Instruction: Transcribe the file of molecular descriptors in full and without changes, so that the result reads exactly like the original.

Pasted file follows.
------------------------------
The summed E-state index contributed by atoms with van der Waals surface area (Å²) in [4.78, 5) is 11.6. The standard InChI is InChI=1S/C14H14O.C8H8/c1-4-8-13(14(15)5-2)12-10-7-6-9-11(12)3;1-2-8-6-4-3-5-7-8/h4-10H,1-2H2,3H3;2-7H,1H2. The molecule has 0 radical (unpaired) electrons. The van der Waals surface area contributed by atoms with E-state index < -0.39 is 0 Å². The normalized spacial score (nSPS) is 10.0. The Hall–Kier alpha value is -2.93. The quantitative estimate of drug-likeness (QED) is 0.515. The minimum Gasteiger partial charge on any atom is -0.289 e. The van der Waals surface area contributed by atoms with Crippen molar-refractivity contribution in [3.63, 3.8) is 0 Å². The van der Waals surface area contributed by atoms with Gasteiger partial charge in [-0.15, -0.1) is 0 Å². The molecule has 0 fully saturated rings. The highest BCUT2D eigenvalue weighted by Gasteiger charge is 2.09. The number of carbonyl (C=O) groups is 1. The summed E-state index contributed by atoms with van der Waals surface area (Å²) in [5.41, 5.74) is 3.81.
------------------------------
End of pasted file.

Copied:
The summed E-state index contributed by atoms with van der Waals surface area (Å²) in [4.78, 5) is 11.6. The standard InChI is InChI=1S/C14H14O.C8H8/c1-4-8-13(14(15)5-2)12-10-7-6-9-11(12)3;1-2-8-6-4-3-5-7-8/h4-10H,1-2H2,3H3;2-7H,1H2. The molecule has 0 radical (unpaired) electrons. The van der Waals surface area contributed by atoms with E-state index < -0.39 is 0 Å². The normalized spacial score (nSPS) is 10.0. The Hall–Kier alpha value is -2.93. The quantitative estimate of drug-likeness (QED) is 0.515. The minimum Gasteiger partial charge on any atom is -0.289 e. The van der Waals surface area contributed by atoms with Crippen molar-refractivity contribution in [3.63, 3.8) is 0 Å². The van der Waals surface area contributed by atoms with Gasteiger partial charge in [-0.15, -0.1) is 0 Å². The molecule has 0 fully saturated rings. The highest BCUT2D eigenvalue weighted by Gasteiger charge is 2.09. The number of carbonyl (C=O) groups is 1. The summed E-state index contributed by atoms with van der Waals surface area (Å²) in [5.41, 5.74) is 3.81.